Then we went to explore the newer part of the town where a fine promenade with oar and lifebelt decorated railings looks over a long curving beach of golden sand. There are some elegant mansions built in the early part of the 20th century by wealthy merchants. There are hints of the modernisme of Gaudi and Domenech I Muntaner familiar from Barcelona and earlier this trip in Comillas but here it’s known as indiano style because the people commissioning them to be built had made their fortunes in the West Indies. They are colourful, well-proportioned and hint at truly elegant living. After a most enjoyable morning in Ribadesella which we’d love to come back to for a longer visit staying in the fabulous Hotel Villa Rosario with its walled garden, glassed-in terrace overlooking the beach and just a really attractive sense of style.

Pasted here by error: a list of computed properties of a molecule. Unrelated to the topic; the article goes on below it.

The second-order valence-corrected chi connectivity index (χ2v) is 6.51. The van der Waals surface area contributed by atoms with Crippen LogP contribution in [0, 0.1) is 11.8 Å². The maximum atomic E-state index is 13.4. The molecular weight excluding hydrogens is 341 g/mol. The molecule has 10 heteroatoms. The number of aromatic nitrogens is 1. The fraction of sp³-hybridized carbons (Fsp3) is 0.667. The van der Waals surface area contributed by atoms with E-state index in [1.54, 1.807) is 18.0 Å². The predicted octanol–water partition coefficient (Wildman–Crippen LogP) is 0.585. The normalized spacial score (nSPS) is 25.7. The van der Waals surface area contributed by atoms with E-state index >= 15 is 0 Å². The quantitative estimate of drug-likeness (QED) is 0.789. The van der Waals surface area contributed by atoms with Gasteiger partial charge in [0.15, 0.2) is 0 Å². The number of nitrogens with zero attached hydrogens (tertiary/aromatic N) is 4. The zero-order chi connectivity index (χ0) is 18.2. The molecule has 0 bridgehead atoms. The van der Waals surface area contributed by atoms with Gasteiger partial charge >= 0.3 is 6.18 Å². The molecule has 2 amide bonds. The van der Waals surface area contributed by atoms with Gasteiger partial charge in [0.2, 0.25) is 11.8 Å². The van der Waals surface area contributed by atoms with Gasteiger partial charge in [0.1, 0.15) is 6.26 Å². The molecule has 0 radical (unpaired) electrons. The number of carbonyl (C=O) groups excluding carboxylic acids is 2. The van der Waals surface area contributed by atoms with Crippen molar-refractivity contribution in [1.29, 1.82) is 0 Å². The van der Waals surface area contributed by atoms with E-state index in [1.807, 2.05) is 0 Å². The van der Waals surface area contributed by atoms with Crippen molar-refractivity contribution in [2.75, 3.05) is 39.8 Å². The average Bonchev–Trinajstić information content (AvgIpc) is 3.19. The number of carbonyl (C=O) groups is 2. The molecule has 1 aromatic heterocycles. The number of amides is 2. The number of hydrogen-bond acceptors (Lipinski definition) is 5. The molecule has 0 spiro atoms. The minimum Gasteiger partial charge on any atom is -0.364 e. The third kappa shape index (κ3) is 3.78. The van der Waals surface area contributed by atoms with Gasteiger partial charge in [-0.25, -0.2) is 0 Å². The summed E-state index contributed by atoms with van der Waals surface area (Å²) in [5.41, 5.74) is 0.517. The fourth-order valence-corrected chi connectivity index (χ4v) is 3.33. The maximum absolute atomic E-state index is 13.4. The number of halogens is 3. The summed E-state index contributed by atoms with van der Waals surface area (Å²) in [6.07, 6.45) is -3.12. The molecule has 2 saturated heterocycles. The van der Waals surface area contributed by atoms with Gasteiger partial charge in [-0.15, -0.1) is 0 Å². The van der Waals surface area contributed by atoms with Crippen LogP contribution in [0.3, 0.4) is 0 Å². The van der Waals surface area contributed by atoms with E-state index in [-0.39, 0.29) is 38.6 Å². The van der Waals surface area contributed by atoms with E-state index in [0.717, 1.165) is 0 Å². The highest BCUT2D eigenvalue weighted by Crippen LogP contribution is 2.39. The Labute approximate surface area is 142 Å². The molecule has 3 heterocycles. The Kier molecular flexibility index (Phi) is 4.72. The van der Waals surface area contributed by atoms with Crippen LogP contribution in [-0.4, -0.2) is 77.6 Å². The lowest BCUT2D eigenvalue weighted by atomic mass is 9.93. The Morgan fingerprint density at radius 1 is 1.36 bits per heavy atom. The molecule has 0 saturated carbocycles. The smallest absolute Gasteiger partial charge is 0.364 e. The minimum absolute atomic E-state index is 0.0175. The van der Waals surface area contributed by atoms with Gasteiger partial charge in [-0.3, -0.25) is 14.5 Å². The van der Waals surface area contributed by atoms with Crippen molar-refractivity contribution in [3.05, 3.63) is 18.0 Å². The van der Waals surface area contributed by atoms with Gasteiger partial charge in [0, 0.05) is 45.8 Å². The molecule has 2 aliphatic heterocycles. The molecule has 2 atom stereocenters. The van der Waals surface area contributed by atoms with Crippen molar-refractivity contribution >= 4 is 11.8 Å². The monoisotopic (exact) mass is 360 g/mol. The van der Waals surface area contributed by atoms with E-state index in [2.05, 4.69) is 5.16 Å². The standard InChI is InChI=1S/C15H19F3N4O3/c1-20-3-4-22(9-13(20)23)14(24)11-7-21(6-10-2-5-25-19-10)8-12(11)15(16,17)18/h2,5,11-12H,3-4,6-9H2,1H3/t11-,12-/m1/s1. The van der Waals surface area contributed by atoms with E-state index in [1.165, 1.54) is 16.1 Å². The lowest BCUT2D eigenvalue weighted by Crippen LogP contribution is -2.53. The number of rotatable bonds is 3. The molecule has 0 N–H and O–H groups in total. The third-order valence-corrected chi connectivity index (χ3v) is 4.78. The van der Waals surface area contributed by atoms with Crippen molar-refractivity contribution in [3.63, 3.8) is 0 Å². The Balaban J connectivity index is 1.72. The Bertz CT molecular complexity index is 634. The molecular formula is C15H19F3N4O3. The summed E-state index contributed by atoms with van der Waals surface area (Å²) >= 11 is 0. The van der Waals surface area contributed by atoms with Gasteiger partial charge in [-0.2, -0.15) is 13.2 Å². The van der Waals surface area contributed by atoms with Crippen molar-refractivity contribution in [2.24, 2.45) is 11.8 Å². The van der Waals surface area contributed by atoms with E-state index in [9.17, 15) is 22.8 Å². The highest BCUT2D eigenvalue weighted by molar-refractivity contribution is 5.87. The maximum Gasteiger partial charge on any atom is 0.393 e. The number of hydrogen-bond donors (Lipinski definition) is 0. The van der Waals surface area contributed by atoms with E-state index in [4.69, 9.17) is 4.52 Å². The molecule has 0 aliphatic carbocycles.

We set off in the car for the drive to Vilalba our next parador for three days from which we intended to visit more Asturian coast especially the famous Praia ais Catedrales (Beach of the Cathedrals) with its amazing stacks, arches and rock formations. We avoided the faster motorway with its tolls in favour of the N634 which took us through varied scenery – still quite hilly fringes of the Picos de Europa, forest, farmland – and bypassed the two main cities of Asturias, Gijon and Oviedo. They both looked worth a visit but when you’re not in peak condition there’s only so much urban sightseeing one can stand. Another day maybe as this new area of Spain was revealing many delightful places to us. Not so Vilalba itself which had a great parador but not much else of note or distinction. We arrived just in time to catch the last day of the fiesta of San Ramon and Santa Maria where a band was entertaining children in the main Constitution Square. So we checked in and caught the end of the gig and found a local bar for an early evening libation following which we made a quick recce and concluded that it was the parador for dinner tonight and one other good looking place Os Pios for another evening and one that looked promising, Meson del Campo, but appeared not to be open which on a fiesta day struck us as odd. Parador food is usually regional and local dishes, well presented but on a limited menu. Last year when we stayed in the same parador for nine nights we did find that the really attractive menu options ran out after day four but most people don’t stay that long so it’s fine for the majority.